12. The ship may be turning in conservative circles (a long-overdue course correction) on fiscal sanity, though I won't hold my breath that this rare vestigial hint of old-school conservative fiscal restraint actually makes it into the Republican Party platform for next year. Nevertheless, it's stunning to see this headline make it into National Review: Enough with the Tax Cuts Already https://www.nationalreview.com/2019/11/republican-tax-cut-proposals-long-term-budgetary-problems-must-be-fixed/ And quite frankly, it’s shocking that anyone is even thinking about tax cuts as a smart policy right now. (Politically, a brazen attempt to bribe voters makes more sense.) Our deficit has grown by a quarter since the 2018 fiscal year to hit nearly a trillion dollars in 2019, Baby Boomers are retiring, and the president has consistently said he has no intention of cutting the old-age entitlements that drive our spending. The 2017 tax law already addressed some major issues with corporate taxes and cut taxes for families and businesses alike, while adding maybe $1.5 trillion to the debt over ten years. There are no doubt a lot of revenue-neutral reforms we could still make to the tax code, but tax cuts at this point would just add to the debt and hasten the day of our fiscal reckoning. We have a bunch of bills piling up. Let’s start paying them.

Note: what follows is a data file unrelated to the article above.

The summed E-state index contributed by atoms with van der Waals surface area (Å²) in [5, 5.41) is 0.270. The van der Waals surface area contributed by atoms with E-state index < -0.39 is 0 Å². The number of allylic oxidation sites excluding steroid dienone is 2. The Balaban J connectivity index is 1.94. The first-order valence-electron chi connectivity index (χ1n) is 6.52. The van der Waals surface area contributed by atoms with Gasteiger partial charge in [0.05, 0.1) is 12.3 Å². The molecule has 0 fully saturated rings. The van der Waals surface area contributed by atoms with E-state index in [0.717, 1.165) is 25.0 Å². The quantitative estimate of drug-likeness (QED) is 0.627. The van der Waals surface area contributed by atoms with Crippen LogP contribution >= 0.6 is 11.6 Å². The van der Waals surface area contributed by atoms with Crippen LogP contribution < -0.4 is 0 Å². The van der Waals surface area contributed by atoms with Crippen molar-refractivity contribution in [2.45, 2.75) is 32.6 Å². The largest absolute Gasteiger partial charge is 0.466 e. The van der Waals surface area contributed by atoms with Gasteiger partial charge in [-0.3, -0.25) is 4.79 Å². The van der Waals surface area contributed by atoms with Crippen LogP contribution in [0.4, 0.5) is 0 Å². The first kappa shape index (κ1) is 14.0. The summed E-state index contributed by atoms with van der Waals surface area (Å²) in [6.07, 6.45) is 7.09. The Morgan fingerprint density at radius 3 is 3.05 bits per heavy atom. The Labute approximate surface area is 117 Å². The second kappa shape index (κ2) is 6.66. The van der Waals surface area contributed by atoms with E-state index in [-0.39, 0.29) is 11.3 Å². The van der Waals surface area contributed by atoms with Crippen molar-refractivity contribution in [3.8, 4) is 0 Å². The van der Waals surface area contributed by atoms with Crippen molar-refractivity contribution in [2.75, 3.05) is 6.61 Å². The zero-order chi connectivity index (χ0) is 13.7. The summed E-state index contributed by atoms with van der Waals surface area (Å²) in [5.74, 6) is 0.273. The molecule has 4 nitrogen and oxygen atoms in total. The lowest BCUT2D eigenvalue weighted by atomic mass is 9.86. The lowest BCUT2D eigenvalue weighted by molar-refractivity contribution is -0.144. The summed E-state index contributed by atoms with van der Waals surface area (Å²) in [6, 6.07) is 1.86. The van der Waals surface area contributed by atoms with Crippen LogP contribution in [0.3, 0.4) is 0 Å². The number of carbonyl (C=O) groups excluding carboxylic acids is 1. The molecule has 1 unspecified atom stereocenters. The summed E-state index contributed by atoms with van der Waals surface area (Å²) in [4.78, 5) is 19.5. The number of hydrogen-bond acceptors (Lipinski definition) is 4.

13. This looks like the Cincinnati branch campus of Xavier's School for Gifted Youngsters. Except that Cincinnati already has two schools named Xavier, so that would just be gilding the lily a bit.
  14. Well, on the one hand, if we can't beat Rutgers without Chase Young, we don't deserve our ranking. On the other hand, still bullsh*t.
  15. LOL Actually, the Honda Odyssey appears to be the most expensive, feature for feature and mileage for mileage, even without AWD. The Sienna was definitely a close second, though.